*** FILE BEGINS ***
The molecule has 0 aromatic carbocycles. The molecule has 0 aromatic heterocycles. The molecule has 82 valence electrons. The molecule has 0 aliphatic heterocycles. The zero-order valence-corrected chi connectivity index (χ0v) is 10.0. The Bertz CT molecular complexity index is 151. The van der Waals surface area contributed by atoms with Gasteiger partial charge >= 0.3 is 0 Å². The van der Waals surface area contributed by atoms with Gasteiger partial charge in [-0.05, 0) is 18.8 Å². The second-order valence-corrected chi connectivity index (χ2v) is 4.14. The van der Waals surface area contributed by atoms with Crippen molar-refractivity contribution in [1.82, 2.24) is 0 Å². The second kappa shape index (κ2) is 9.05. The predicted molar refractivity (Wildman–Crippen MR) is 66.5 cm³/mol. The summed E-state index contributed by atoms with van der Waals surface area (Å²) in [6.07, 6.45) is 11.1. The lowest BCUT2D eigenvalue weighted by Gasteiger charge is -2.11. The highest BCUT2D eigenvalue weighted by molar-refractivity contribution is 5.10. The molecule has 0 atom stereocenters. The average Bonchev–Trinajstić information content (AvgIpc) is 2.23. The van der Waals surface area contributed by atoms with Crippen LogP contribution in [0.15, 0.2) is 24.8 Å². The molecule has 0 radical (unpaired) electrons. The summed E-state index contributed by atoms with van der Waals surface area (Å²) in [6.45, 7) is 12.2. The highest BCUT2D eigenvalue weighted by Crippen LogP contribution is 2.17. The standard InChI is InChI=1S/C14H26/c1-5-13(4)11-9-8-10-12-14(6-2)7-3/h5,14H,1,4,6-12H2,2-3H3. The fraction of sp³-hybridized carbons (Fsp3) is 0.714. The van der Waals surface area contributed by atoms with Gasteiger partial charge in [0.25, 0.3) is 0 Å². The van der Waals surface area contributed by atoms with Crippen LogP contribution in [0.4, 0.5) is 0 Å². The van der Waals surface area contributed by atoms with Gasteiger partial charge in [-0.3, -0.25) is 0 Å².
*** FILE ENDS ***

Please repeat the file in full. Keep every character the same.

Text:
The molecule has 0 aromatic carbocycles. The molecule has 0 aromatic heterocycles. The molecule has 82 valence electrons. The molecule has 0 aliphatic heterocycles. The zero-order valence-corrected chi connectivity index (χ0v) is 10.0. The Bertz CT molecular complexity index is 151. The van der Waals surface area contributed by atoms with Gasteiger partial charge >= 0.3 is 0 Å². The van der Waals surface area contributed by atoms with Gasteiger partial charge in [-0.05, 0) is 18.8 Å². The second-order valence-corrected chi connectivity index (χ2v) is 4.14. The van der Waals surface area contributed by atoms with Crippen molar-refractivity contribution in [1.82, 2.24) is 0 Å². The second kappa shape index (κ2) is 9.05. The predicted molar refractivity (Wildman–Crippen MR) is 66.5 cm³/mol. The summed E-state index contributed by atoms with van der Waals surface area (Å²) in [6.07, 6.45) is 11.1. The lowest BCUT2D eigenvalue weighted by Gasteiger charge is -2.11. The highest BCUT2D eigenvalue weighted by molar-refractivity contribution is 5.10. The molecule has 0 atom stereocenters. The average Bonchev–Trinajstić information content (AvgIpc) is 2.23. The van der Waals surface area contributed by atoms with Crippen LogP contribution in [0.15, 0.2) is 24.8 Å². The molecule has 0 radical (unpaired) electrons. The summed E-state index contributed by atoms with van der Waals surface area (Å²) in [6.45, 7) is 12.2. The highest BCUT2D eigenvalue weighted by Crippen LogP contribution is 2.17. The standard InChI is InChI=1S/C14H26/c1-5-13(4)11-9-8-10-12-14(6-2)7-3/h5,14H,1,4,6-12H2,2-3H3. The fraction of sp³-hybridized carbons (Fsp3) is 0.714. The van der Waals surface area contributed by atoms with Gasteiger partial charge in [0.25, 0.3) is 0 Å². The van der Waals surface area contributed by atoms with Crippen LogP contribution in [0.4, 0.5) is 0 Å². The van der Waals surface area contributed by atoms with Gasteiger partial charge in [-0.3, -0.25) is 0 Å².